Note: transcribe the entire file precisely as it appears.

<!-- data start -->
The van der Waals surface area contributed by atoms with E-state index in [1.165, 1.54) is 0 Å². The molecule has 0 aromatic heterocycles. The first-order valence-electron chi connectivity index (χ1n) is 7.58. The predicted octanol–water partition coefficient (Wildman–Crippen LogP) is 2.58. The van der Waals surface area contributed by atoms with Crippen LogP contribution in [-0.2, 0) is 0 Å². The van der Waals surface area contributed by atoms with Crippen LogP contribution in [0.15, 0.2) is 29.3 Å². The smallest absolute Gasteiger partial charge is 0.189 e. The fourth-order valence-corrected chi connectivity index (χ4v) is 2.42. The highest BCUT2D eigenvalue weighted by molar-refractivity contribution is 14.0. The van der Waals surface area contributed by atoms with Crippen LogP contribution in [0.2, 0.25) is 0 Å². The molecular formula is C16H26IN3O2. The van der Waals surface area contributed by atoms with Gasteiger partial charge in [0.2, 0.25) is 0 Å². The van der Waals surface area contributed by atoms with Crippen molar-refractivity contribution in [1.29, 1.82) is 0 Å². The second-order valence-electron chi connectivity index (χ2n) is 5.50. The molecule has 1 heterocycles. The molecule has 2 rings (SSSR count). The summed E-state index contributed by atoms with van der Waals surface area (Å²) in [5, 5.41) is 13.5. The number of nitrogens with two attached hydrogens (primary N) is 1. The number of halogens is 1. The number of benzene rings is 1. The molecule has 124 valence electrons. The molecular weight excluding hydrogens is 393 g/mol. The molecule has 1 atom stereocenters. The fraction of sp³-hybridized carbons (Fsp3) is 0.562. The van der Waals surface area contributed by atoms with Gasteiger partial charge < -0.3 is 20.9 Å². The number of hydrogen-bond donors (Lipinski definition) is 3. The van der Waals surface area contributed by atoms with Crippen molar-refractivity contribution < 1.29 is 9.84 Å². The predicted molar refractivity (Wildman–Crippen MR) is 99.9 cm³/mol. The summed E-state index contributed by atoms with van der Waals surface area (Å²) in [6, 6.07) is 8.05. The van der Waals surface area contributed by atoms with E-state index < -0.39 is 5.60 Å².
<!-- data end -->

The van der Waals surface area contributed by atoms with E-state index in [1.165, 1.54) is 0 Å². The molecule has 0 aromatic heterocycles. The first-order valence-electron chi connectivity index (χ1n) is 7.58. The predicted octanol–water partition coefficient (Wildman–Crippen LogP) is 2.58. The van der Waals surface area contributed by atoms with Crippen LogP contribution in [-0.2, 0) is 0 Å². The van der Waals surface area contributed by atoms with Crippen LogP contribution in [0.15, 0.2) is 29.3 Å². The smallest absolute Gasteiger partial charge is 0.189 e. The fourth-order valence-corrected chi connectivity index (χ4v) is 2.42. The highest BCUT2D eigenvalue weighted by molar-refractivity contribution is 14.0. The van der Waals surface area contributed by atoms with Crippen LogP contribution in [0.2, 0.25) is 0 Å². The molecular formula is C16H26IN3O2. The van der Waals surface area contributed by atoms with Gasteiger partial charge in [0.2, 0.25) is 0 Å². The van der Waals surface area contributed by atoms with Crippen molar-refractivity contribution in [1.29, 1.82) is 0 Å². The second-order valence-electron chi connectivity index (χ2n) is 5.50. The molecule has 1 heterocycles. The molecule has 2 rings (SSSR count). The summed E-state index contributed by atoms with van der Waals surface area (Å²) in [5, 5.41) is 13.5. The number of nitrogens with two attached hydrogens (primary N) is 1. The number of halogens is 1. The number of benzene rings is 1. The molecule has 124 valence electrons. The molecular weight excluding hydrogens is 393 g/mol. The molecule has 1 atom stereocenters. The fraction of sp³-hybridized carbons (Fsp3) is 0.562. The van der Waals surface area contributed by atoms with Gasteiger partial charge < -0.3 is 20.9 Å². The number of hydrogen-bond donors (Lipinski definition) is 3. The van der Waals surface area contributed by atoms with Crippen molar-refractivity contribution < 1.29 is 9.84 Å². The predicted molar refractivity (Wildman–Crippen MR) is 99.9 cm³/mol. The summed E-state index contributed by atoms with van der Waals surface area (Å²) in [6, 6.07) is 8.05. The van der Waals surface area contributed by atoms with E-state index < -0.39 is 5.60 Å².